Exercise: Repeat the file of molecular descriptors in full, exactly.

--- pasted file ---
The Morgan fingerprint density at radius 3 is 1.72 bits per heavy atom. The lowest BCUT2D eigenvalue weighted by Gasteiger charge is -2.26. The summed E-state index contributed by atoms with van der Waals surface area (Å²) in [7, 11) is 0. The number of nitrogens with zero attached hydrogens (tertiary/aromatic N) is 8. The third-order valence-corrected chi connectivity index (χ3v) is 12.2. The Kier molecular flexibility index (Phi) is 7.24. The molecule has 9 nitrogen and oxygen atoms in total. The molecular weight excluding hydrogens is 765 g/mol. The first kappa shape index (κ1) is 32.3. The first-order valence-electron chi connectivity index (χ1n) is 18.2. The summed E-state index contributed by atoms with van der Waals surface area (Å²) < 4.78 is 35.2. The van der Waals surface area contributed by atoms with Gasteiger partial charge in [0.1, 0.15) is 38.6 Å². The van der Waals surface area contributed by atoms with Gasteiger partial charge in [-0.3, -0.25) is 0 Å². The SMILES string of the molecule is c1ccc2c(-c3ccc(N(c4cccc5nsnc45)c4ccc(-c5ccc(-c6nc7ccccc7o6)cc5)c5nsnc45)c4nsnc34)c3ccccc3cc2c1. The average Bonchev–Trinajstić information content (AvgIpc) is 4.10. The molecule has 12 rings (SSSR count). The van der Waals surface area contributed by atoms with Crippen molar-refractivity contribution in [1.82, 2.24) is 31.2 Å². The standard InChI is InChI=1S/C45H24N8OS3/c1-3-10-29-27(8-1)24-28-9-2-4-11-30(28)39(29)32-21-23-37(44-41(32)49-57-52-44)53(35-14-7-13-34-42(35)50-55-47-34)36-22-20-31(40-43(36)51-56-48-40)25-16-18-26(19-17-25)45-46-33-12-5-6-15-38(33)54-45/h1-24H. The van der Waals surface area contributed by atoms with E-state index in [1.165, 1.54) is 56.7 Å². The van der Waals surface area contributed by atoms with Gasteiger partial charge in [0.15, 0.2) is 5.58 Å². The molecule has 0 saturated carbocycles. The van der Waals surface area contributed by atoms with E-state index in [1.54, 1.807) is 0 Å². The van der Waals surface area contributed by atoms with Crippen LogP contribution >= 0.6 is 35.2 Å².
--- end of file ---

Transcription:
The Morgan fingerprint density at radius 3 is 1.72 bits per heavy atom. The lowest BCUT2D eigenvalue weighted by Gasteiger charge is -2.26. The summed E-state index contributed by atoms with van der Waals surface area (Å²) in [7, 11) is 0. The number of nitrogens with zero attached hydrogens (tertiary/aromatic N) is 8. The third-order valence-corrected chi connectivity index (χ3v) is 12.2. The Kier molecular flexibility index (Phi) is 7.24. The molecule has 9 nitrogen and oxygen atoms in total. The molecular weight excluding hydrogens is 765 g/mol. The first kappa shape index (κ1) is 32.3. The first-order valence-electron chi connectivity index (χ1n) is 18.2. The summed E-state index contributed by atoms with van der Waals surface area (Å²) < 4.78 is 35.2. The van der Waals surface area contributed by atoms with Gasteiger partial charge in [0.1, 0.15) is 38.6 Å². The van der Waals surface area contributed by atoms with Gasteiger partial charge in [-0.3, -0.25) is 0 Å². The SMILES string of the molecule is c1ccc2c(-c3ccc(N(c4cccc5nsnc45)c4ccc(-c5ccc(-c6nc7ccccc7o6)cc5)c5nsnc45)c4nsnc34)c3ccccc3cc2c1. The average Bonchev–Trinajstić information content (AvgIpc) is 4.10. The molecule has 12 rings (SSSR count). The van der Waals surface area contributed by atoms with Crippen molar-refractivity contribution in [1.82, 2.24) is 31.2 Å². The standard InChI is InChI=1S/C45H24N8OS3/c1-3-10-29-27(8-1)24-28-9-2-4-11-30(28)39(29)32-21-23-37(44-41(32)49-57-52-44)53(35-14-7-13-34-42(35)50-55-47-34)36-22-20-31(40-43(36)51-56-48-40)25-16-18-26(19-17-25)45-46-33-12-5-6-15-38(33)54-45/h1-24H. The van der Waals surface area contributed by atoms with E-state index in [1.165, 1.54) is 56.7 Å². The van der Waals surface area contributed by atoms with Gasteiger partial charge in [0.15, 0.2) is 5.58 Å². The molecule has 0 saturated carbocycles. The van der Waals surface area contributed by atoms with E-state index in [1.54, 1.807) is 0 Å². The van der Waals surface area contributed by atoms with Crippen LogP contribution >= 0.6 is 35.2 Å².